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Jan. 8

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  • russophile2002
    +PAX Prayers, please, for Kay, heart and kidney problems, and for her grandson, who has three years of chemo for leukemia to face, all for all their family.
    Message 1 of 1 , Jan 8, 2004
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      +PAX

      Prayers, please, for Kay, heart and kidney problems, and for her
      grandson, who has three years of chemo for leukemia to face, all for
      all their family. Prayers, too, for the conversion of Joseph and
      Elaine, multiple life problems, anger and selfishness, and for their
      Mom, who prays their hearts will soften and melt. Also for someone
      looking for a qualified counselling position. God's will is best. All
      is mercy and grace. Thanks so much! JL

      January 8, May 9, September 8
      Chapter 1: On the Kinds of Monks

      It is well known that there are four kinds of monks.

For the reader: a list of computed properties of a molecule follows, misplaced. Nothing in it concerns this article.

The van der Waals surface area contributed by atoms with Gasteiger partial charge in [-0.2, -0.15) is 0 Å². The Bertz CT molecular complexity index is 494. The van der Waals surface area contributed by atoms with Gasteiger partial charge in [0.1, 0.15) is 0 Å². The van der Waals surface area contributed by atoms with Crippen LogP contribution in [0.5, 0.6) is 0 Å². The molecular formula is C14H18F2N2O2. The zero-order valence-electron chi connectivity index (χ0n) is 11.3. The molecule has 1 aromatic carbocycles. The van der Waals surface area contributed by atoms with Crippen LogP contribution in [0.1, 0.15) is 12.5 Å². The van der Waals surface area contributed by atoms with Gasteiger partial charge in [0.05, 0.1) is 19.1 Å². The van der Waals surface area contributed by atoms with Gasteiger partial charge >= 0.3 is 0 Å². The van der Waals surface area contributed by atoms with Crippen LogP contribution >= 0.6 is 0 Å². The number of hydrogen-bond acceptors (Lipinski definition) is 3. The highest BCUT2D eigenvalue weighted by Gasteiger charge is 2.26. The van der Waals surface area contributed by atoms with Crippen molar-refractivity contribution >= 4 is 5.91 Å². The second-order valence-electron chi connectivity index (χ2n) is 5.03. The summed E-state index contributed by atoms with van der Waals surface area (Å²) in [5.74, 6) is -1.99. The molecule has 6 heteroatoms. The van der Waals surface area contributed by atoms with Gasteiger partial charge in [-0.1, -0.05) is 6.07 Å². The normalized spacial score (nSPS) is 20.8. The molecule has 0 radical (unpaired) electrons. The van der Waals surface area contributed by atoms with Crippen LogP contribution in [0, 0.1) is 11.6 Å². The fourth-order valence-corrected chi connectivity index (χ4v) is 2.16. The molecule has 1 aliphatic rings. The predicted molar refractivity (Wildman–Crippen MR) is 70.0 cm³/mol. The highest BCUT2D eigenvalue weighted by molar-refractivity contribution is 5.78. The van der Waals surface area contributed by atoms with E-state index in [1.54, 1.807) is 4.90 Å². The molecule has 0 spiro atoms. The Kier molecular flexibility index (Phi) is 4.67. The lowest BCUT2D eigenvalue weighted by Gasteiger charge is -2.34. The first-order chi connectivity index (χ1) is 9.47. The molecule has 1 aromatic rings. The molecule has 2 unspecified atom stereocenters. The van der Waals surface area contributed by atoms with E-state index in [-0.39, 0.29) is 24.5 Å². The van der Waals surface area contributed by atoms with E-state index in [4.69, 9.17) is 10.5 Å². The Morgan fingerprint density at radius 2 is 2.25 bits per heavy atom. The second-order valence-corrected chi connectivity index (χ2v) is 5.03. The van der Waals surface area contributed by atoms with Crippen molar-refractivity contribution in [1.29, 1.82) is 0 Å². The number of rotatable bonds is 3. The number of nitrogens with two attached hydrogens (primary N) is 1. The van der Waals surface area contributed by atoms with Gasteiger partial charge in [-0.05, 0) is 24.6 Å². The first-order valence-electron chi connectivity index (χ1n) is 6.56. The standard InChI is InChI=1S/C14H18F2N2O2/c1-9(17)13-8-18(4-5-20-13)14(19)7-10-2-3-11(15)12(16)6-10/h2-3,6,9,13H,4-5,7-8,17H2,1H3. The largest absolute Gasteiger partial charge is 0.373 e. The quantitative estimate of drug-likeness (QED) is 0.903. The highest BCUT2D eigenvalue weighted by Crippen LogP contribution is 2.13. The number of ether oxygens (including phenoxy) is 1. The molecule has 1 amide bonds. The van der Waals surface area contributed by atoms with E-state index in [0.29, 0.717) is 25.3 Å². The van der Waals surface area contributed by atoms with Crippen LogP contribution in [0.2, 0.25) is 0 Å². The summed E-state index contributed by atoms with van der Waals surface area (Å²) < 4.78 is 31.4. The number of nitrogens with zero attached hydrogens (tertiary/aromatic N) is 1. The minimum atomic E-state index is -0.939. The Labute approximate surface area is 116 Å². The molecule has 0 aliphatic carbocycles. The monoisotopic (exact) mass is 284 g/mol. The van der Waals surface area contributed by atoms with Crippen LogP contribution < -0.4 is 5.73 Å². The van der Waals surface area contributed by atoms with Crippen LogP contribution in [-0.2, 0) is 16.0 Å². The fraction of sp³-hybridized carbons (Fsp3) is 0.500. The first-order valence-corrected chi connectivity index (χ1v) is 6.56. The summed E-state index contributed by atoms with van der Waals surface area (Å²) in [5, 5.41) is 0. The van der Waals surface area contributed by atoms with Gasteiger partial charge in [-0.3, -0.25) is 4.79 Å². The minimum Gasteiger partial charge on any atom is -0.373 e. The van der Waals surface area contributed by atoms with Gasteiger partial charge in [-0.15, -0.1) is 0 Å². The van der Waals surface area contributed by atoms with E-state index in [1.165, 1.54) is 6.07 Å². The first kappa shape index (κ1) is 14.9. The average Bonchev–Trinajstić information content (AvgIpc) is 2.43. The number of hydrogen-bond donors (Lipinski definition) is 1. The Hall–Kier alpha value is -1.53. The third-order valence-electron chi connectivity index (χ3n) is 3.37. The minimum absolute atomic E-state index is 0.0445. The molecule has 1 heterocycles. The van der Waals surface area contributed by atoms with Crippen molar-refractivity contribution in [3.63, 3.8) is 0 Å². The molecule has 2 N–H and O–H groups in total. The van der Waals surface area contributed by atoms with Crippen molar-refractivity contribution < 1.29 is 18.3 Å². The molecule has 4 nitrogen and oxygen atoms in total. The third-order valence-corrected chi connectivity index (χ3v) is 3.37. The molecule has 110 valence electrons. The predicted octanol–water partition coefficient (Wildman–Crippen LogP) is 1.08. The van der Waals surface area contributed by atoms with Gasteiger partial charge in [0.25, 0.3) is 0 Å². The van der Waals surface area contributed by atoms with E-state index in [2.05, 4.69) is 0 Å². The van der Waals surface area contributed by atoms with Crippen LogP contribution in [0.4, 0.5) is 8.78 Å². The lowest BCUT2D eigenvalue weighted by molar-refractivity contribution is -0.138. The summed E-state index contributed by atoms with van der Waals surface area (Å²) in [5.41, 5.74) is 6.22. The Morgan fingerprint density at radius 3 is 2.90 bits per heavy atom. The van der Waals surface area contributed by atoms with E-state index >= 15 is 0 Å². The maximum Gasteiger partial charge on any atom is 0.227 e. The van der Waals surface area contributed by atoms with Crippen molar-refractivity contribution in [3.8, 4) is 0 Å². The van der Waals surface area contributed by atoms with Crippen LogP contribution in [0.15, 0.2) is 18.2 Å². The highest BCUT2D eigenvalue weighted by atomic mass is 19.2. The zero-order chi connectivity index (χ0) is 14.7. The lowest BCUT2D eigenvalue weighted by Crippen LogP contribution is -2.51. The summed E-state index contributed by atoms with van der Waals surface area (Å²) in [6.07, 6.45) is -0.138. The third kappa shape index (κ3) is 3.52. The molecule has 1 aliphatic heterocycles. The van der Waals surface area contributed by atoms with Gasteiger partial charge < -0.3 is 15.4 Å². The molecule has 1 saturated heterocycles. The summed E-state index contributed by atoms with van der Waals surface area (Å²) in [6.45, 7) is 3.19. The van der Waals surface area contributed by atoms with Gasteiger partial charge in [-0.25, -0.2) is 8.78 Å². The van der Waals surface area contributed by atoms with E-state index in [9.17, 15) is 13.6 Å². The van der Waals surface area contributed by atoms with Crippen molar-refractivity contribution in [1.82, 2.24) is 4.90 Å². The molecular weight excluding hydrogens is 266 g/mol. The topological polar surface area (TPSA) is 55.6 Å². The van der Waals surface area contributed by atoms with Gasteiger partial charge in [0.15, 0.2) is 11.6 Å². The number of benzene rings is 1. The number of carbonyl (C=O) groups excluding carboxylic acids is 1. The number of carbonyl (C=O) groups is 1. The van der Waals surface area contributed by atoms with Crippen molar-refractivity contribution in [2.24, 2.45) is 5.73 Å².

The first kind are the Cenobites:
      those who live in monasteries
      and serve under a rule and an Abbot.

      The second kind are the Anchorites or Hermits:
      those who,
      no longer in the first fervor of their reformation,
      but after long probation in a monastery,
      having learned by the help of many brethren
      how to fight against the devil,
      go out well armed from the ranks of the community
      to the solitary combat of the desert.
      They are able now,
      with no help save from God,
      to fight single-handed against the vices of the flesh
      and their own evil thoughts.

      The third kind of monks, a detestable kind, are the Sarabaites.